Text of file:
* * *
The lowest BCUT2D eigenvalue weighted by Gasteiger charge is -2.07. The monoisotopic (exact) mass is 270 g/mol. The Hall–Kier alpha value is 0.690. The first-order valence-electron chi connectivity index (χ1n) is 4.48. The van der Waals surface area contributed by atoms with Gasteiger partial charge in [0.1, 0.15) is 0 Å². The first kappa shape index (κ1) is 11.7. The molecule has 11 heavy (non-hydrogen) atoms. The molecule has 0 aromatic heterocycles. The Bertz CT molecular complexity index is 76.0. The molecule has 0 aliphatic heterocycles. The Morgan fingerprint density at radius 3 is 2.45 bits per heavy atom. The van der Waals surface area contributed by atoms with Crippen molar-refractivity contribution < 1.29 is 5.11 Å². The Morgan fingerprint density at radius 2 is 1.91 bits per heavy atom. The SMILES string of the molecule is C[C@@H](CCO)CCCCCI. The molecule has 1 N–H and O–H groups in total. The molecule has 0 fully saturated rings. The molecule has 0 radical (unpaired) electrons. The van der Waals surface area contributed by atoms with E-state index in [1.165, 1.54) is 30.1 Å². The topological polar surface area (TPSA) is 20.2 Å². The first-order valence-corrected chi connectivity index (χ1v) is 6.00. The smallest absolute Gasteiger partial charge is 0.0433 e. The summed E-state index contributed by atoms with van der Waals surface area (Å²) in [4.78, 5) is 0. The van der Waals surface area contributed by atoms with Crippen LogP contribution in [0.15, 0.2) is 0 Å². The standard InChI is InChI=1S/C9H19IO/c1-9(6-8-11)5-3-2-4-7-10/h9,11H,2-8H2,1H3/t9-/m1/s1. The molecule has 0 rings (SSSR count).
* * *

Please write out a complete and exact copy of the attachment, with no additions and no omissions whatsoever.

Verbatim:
The lowest BCUT2D eigenvalue weighted by Gasteiger charge is -2.07. The monoisotopic (exact) mass is 270 g/mol. The Hall–Kier alpha value is 0.690. The first-order valence-electron chi connectivity index (χ1n) is 4.48. The van der Waals surface area contributed by atoms with Gasteiger partial charge in [0.1, 0.15) is 0 Å². The first kappa shape index (κ1) is 11.7. The molecule has 11 heavy (non-hydrogen) atoms. The molecule has 0 aromatic heterocycles. The Bertz CT molecular complexity index is 76.0. The molecule has 0 aliphatic heterocycles. The Morgan fingerprint density at radius 3 is 2.45 bits per heavy atom. The van der Waals surface area contributed by atoms with Crippen molar-refractivity contribution < 1.29 is 5.11 Å². The Morgan fingerprint density at radius 2 is 1.91 bits per heavy atom. The SMILES string of the molecule is C[C@@H](CCO)CCCCCI. The molecule has 1 N–H and O–H groups in total. The molecule has 0 fully saturated rings. The molecule has 0 radical (unpaired) electrons. The van der Waals surface area contributed by atoms with E-state index in [1.165, 1.54) is 30.1 Å². The topological polar surface area (TPSA) is 20.2 Å². The first-order valence-corrected chi connectivity index (χ1v) is 6.00. The smallest absolute Gasteiger partial charge is 0.0433 e. The summed E-state index contributed by atoms with van der Waals surface area (Å²) in [4.78, 5) is 0. The van der Waals surface area contributed by atoms with Crippen LogP contribution in [0.15, 0.2) is 0 Å². The standard InChI is InChI=1S/C9H19IO/c1-9(6-8-11)5-3-2-4-7-10/h9,11H,2-8H2,1H3/t9-/m1/s1. The molecule has 0 rings (SSSR count).